Bistratene A: A novel compound causing changes in protein phosphorylation patterns in human leukemia cells

Diane J. Watters, Julie Michael, Julia E. Hemphill, Susan E. Hamilton, Martin F. Lavin, George R. Pettit

Research output: Contribution to journalArticlepeer-review

12 Scopus citations


Bistratene A, a polyether toxin isolated from the colonial ascidian Lissoclinum bistratum, causes incomplete differentiation of human leukemia (HL‐60) cells apparently through a mechanism not involving protein kinase C. In view of the importance of phosphorylation/dephosphorylation in cellular growth and differentiation we have investigated protein phosphorylation in these cells following exposure to bistratene A, using two‐dimensional polyacrylamide gel electrophoresis. Marked increases in the phosphorylation of a protein of 20 kDa, pl 6.7, and a basic protein of 25 kDa were observed after incubation with bistratene A. A comparison was made with cells treated with 12‐O‐tetradecanoylphorbol 13‐acetate and bryostatin 5. While changes in phosphorylation patterns were observed with these two compounds, the 20 kDa and 25 kDa proteins did not undergo phosphorylation changes. The 20 kDa protein was induced rapidly by very low concentrations of bistratene A reaching near maximal levels with 10 nM at 15 min exposure. This protein was found to be localised to the cytoplasm. Phosphoaminoacid analysis demonstrated that the majority of 32P was present in serine and tyrosine residues. The increased phosphorylation of the 20 kDa protein appeared to be due to hyperphosphorylation of existing protein although there was some increase in the amount of the protein. These results suggest that bistratene A will be a useful tool with which to investigate cellular differentiation mechanisms.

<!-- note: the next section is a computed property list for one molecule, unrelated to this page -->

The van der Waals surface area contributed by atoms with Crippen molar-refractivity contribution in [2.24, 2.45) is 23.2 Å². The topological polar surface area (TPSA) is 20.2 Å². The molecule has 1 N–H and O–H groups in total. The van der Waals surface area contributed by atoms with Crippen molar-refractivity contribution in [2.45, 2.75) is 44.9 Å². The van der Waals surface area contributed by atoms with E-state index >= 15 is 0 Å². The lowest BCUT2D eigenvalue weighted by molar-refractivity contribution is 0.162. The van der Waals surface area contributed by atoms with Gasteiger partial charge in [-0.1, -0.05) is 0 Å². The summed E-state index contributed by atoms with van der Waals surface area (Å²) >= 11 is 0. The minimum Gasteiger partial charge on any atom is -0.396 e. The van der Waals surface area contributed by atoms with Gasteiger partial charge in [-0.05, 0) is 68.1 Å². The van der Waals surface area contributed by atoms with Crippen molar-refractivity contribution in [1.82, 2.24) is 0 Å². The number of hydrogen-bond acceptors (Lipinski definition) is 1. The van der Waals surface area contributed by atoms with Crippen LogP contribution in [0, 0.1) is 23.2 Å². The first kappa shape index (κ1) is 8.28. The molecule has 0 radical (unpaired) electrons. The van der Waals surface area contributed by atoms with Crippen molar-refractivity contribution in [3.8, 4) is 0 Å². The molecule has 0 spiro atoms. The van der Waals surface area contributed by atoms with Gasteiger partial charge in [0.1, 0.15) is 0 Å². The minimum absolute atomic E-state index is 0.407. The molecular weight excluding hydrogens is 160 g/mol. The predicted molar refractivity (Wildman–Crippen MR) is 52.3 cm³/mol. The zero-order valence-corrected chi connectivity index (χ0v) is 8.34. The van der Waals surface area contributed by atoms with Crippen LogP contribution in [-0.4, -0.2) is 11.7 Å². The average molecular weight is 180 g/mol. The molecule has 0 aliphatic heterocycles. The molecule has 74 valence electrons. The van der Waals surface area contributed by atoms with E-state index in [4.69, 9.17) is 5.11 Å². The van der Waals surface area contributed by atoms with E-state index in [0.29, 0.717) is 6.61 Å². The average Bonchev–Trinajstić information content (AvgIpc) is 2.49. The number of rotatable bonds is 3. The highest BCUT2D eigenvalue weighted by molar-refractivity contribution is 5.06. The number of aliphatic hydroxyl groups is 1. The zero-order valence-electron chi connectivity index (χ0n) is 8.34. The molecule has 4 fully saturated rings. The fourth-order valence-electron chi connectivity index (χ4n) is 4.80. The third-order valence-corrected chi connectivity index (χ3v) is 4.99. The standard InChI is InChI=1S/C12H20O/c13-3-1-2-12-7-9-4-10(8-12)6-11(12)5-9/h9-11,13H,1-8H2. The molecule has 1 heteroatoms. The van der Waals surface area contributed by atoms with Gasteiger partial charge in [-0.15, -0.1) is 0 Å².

Original languageEnglish (US)
Pages (from-to)417-424
Number of pages8
JournalJournal of Cellular Biochemistry
Issue number4
StatePublished - Aug 1992


  • bistratene A
  • bryostatin
  • differentiation
  • phorbol ester
  • phosphorylation
  • protein kinase C

ASJC Scopus subject areas

  • Biochemistry
  • Molecular Biology
  • Cell Biology


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